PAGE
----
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  • 5 March 2018

Form 5 pupils’ exchange with Peponi House School, Nairobi

Fourteen intrepid Form 5 pupils embarked on the return leg of the CPS/Peponi House Exchange programme from the 8th-22nd February. They took…

Fourteen intrepid Form 5 pupils embarked on the return leg of the CPS/Peponi House Exchange programme from the 8th-22nd February. They took part in game drives, bush camping, bird-watching, treasure hunting and even zip-lining, plus loads more!

The trip started with a weekend visit to Sanctuary Farm at Lake Naivasha. After setting up tents (which wasn’t as much of a mission as we thought it was going to be!), the children took part in a treasure hunt with a difference. They tracked down an animal skull, a lilac breasted roller, a volcanic rock and hippo poo (among others)!

This was followed by a well-earned dip in the pool which over looked the beautiful lake and its surroundings. At night, there were roasted marshmallow and a quick game drive before it was quickly into our tents to avoid the aforementioned hippos wandering through the camp.

The next day saw us head to an activity centre where the pupils zip-lined across valleys, went for a horse ride through the forest or even practiced their archery skills.

During half term, the pupils went away with their hosts to a variety of locations. Several went to the stunning Maasai Mara, staying in luxurious (and sometimes not so luxurious!) tents. There were morning game drives to enjoy followed by a “bush breakfast”. There was amazing wildlife to experience including all the Big Five: cheetahs, hippos, crocodiles and many more.

Others went north from Nairobi to the Samburu National Park or to the Ol Pejeta Conservancy where they took part in game drives and quad biking through the forests. Meanwhile, Marcus flew to Zanzibar in Tanzania to enjoy the beach holiday of a lifetime with activities such as wakeboarding and paragliding.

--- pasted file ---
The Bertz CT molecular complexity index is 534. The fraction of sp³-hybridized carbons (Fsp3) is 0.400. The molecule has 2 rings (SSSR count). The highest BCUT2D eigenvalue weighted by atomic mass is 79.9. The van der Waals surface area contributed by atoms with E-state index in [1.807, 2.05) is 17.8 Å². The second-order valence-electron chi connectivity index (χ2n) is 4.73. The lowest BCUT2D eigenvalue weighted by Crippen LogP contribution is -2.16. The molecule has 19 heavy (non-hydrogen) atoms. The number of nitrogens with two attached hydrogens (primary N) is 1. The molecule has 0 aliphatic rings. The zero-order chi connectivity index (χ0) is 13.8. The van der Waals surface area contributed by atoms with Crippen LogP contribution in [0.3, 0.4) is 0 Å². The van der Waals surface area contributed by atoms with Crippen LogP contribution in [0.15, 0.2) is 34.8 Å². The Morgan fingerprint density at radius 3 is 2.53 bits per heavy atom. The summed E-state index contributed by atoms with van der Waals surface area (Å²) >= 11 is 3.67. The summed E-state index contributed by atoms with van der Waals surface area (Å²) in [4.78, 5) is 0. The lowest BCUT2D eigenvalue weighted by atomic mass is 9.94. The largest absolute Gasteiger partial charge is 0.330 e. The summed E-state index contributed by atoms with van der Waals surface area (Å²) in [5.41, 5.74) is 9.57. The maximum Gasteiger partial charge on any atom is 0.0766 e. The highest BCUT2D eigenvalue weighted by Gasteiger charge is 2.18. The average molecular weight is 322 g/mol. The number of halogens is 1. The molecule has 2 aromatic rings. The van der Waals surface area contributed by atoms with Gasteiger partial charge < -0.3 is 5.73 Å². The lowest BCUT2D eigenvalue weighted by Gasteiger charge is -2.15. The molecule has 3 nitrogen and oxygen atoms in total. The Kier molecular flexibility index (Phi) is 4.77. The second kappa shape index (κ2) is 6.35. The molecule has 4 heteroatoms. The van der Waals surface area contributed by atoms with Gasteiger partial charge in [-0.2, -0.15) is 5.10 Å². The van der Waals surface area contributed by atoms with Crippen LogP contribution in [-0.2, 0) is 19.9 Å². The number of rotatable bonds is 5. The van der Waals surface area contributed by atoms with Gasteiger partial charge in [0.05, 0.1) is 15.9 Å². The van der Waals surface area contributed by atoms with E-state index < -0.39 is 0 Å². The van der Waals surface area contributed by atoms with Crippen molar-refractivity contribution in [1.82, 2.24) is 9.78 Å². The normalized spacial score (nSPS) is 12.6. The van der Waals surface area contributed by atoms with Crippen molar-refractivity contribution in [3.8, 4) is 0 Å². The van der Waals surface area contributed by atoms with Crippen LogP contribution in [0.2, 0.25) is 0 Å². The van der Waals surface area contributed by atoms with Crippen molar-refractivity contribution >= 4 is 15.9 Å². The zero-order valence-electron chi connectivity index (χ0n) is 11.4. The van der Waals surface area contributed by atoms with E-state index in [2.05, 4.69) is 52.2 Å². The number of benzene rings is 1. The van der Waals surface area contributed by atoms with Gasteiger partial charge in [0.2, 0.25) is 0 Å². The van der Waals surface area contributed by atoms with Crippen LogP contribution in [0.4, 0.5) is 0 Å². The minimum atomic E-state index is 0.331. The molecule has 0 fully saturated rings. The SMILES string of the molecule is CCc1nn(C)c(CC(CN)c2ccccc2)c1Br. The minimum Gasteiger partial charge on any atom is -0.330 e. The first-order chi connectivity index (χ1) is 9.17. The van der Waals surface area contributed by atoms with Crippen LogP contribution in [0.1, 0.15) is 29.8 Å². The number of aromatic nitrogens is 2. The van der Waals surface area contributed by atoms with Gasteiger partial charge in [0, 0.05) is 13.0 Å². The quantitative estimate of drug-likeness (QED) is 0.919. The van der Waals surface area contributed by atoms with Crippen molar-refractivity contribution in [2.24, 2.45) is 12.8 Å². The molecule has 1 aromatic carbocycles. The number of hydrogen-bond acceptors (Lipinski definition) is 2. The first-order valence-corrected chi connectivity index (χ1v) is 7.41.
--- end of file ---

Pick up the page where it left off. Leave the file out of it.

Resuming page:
Our pupils were immersed in school life at Peponi House, an IAPS school in Nairobi. They took part in lessons, games and school trips. It took a little while for them to get used to playing hockey on grass, but they adapted quickly and did well to impress the coaches.

Towards the end of the adventure, a trip to the nearby elephant orphanage was scheduled. Young elephants rescued from poaching, or having fallen down ditches or wells, were hand-fed with bottled milk as we looked on. They then took great pleasure in letting us share their dust baths with them and, as they wallowed in the watering hole, showering us with mud while they played together.


From there, we went to the famous Giraffe Centre. After a brief talk about the three different species of giraffe, we had a go at feeding the habituated Rothschild giraffes which lived there. Not content with feeding them by hand, we all had to have a go at feeding them by mouth; tantamount to kissing them! It was great fun, and strangely didn’t feel all that odd to be kissing a giraffe!

On the final day, the pupils gave some heart-warming presentations about their experiences in Kenya. Then it was time to say goodbye, as the bus was loaded up with gifts, souvenirs and many happy memories of the last two weeks.

We would like to thank Mr and Mrs Blake, Mr Oganga and Miss Njeri, and all the staff at Peponi House School for looking after us and for arranging the very exciting itinerary for us. We also need to say a huge thank you to the host families and their children for making our pupils feel like part of their family and for being so welcoming and caring.

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